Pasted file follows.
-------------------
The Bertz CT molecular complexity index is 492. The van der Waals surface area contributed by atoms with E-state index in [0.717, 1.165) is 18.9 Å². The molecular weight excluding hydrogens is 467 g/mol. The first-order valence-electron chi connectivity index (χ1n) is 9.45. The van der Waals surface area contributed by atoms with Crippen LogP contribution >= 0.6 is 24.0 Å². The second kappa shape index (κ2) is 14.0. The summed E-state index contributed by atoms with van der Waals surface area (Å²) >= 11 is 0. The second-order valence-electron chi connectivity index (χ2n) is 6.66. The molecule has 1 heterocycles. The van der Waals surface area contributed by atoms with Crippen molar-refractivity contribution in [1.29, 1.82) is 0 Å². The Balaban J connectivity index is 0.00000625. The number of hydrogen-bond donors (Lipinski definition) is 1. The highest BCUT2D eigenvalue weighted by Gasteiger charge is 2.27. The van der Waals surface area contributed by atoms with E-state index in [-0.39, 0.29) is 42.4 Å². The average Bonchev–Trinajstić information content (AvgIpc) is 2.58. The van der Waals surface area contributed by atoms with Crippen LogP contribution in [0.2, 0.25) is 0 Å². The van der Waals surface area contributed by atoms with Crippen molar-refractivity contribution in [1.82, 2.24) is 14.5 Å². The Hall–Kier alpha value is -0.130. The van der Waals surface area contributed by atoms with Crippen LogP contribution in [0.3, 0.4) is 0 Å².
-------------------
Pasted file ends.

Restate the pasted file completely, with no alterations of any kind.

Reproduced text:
The Bertz CT molecular complexity index is 492. The van der Waals surface area contributed by atoms with E-state index in [0.717, 1.165) is 18.9 Å². The molecular weight excluding hydrogens is 467 g/mol. The first-order valence-electron chi connectivity index (χ1n) is 9.45. The van der Waals surface area contributed by atoms with Crippen LogP contribution >= 0.6 is 24.0 Å². The second kappa shape index (κ2) is 14.0. The summed E-state index contributed by atoms with van der Waals surface area (Å²) >= 11 is 0. The second-order valence-electron chi connectivity index (χ2n) is 6.66. The molecule has 1 heterocycles. The van der Waals surface area contributed by atoms with Crippen molar-refractivity contribution in [1.29, 1.82) is 0 Å². The Balaban J connectivity index is 0.00000625. The number of hydrogen-bond donors (Lipinski definition) is 1. The highest BCUT2D eigenvalue weighted by Gasteiger charge is 2.27. The van der Waals surface area contributed by atoms with E-state index in [-0.39, 0.29) is 42.4 Å². The average Bonchev–Trinajstić information content (AvgIpc) is 2.58. The van der Waals surface area contributed by atoms with Crippen LogP contribution in [0.2, 0.25) is 0 Å². The van der Waals surface area contributed by atoms with Crippen molar-refractivity contribution in [1.82, 2.24) is 14.5 Å². The Hall–Kier alpha value is -0.130. The van der Waals surface area contributed by atoms with Crippen LogP contribution in [0.3, 0.4) is 0 Å².